What is the shoulder? The shoulder, or glenohumeral joint, is simply a ball and socket. This is similar to a golf ball sitting on a tee with a ball being the head of the humerus (upper arm bone) and the tee being the glenoid fossa (a socket formed from the shoulder blade).
Only about 1/3rd of the joint surface of the ball contacts the tee at any time. Because the ball is bigger than the tee socket, more movement is allowed in the shoulder. Ligaments normally bind bone to bone over a joint to help hold the two parts together for stabilization. When the ligaments are tight, there is less movement. However, the shoulder is very mobile as you can see in the picture below. In order to allow more mobility, the ligaments need to be laxer. We sacrifice stability for mobility. For this reason, it is easily dislocated. A joint with less stability therefore depends on the surrounding structures such as muscles and ligaments to protect itself from injury.
So, what muscles help the shoulder complex protect the joint to produce movement? The four rotator cuff muscles play an important role in initiating movement overhead while also keeping the ball in the tee socket to maintain stability. Of the rotator cuff muscles, the supraspinatus is the primary mover. Yet, it doesn’t act alone. The infraspinatus and teres minor help upwardly rotate the shoulder blade so the subscapularis can depress the ball within the tee socket so it doesn’t impinge against the top edge of the tee causing pain.
Once the rotator cuff is done initiating, the Deltoid kicks in and acts in synergy to continue overhead movement.
After the deltoid, the Serratus Anterior and both the Upper Trapezius and Middle Trapezius continue outwardly rotating the shoulder blade. Closer to end range, the Lower Trapezius finalizes the movement.
As you can see, if just one of these muscles isn’t functioning properly, the shoulder can’t rely on the surrounding structures to protect itself from injury. This is where you may notice pain when reaching overhead and may need to seek further evaluation from a physical therapist to find the weakest link.
But before seeking further evaluation, try these four exercises to fix the movement.
The infraspinatus and subscapularis of the rotator cuff like to tighten the shoulder joint when irritated. Both muscles help the arm reach overhead, but more specifically, the infraspinatus performs external rotation while the subscapularis performs internal rotation. Opposite actions, right? When they are both tight, your shoulder can’t move.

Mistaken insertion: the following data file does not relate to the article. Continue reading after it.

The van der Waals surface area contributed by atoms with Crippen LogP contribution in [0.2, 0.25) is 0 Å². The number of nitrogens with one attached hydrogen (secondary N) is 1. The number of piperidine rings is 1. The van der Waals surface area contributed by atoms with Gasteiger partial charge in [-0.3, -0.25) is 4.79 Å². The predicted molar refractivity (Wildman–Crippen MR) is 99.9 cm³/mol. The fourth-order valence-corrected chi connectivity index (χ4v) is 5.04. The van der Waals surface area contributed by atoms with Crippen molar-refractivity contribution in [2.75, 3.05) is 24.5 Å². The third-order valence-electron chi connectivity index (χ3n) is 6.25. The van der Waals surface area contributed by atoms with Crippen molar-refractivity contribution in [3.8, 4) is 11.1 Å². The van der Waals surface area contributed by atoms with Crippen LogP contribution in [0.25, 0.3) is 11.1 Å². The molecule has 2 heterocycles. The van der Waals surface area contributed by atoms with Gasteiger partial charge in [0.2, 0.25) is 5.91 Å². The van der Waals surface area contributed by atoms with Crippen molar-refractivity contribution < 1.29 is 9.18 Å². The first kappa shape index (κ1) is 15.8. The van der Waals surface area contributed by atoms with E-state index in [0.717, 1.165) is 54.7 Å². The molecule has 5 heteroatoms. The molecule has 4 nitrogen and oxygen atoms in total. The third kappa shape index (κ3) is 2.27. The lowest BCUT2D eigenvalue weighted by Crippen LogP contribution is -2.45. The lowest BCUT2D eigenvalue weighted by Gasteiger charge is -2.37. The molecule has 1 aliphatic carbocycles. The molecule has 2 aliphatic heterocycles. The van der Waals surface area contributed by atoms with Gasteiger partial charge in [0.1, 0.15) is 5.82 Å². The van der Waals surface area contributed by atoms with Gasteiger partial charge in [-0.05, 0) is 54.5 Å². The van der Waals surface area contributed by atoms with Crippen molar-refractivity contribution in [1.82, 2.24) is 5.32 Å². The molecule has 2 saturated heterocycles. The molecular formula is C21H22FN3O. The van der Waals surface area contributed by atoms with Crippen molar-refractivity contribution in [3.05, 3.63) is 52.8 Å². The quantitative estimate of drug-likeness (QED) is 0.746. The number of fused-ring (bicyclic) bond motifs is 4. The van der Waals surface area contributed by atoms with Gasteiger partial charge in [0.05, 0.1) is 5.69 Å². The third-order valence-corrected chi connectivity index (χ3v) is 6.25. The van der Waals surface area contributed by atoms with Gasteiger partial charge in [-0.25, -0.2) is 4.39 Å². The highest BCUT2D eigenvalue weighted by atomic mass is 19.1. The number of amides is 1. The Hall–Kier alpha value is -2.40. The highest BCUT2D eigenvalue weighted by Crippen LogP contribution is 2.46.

In previous posts and on our YouTube channel, we have talked a lot about how cross friction massage and active release techniques are beneficial for stretching muscles to create healthy tissue. Check out the Not So Common Elbow Pain blog post to review rolling the subscapularis with a softball and yoga block along with a lacrosse ball on the infraspinatus. These are the first two exercises.
Once you’ve loosened up those muscles, this wall slides drill will help re-train the serratus anterior to help upwardly rotate your shoulder blade. Remember from the picture above, the serratus anterior hugs the ribcage. We want to promote movement of the shoulder blade on the ribcage with this exercise. To begin, place your forearms and pinkie along the wall with elbows bent like the picture below. Then, slide your hands up the wall. While doing so, really focus on reaching through your shoulder blade to push away from the wall. Think about your shoulder blade reaching around your rib cage until it’s under your armpit. Your shoulder blades will become rounded, aiding the serratus anterior in hugging the ribcage. Try two sets of ten. Stop this exercise if it becomes too painful.
Lastly is an exercise called a push up plus to help improve serratus anterior strength for complementing the wall slides. Begin in a push up position. Lower your body until your chest is almost touching the floor. Then, push yourself back to the starting position where your elbows are straight. Continue pushing your palms into the floor to drive your shoulder blades up to the ceiling so they become rounded. If this push up position is too uncomfortable, try it out against a wall. Two sets of ten again.
Hopefully these exercises help to alleviate your shoulder pain and increase your movement. If you are not seeing results after two weeks, seek help from a medical professional for further evaluation.
DPT student, Clarkson University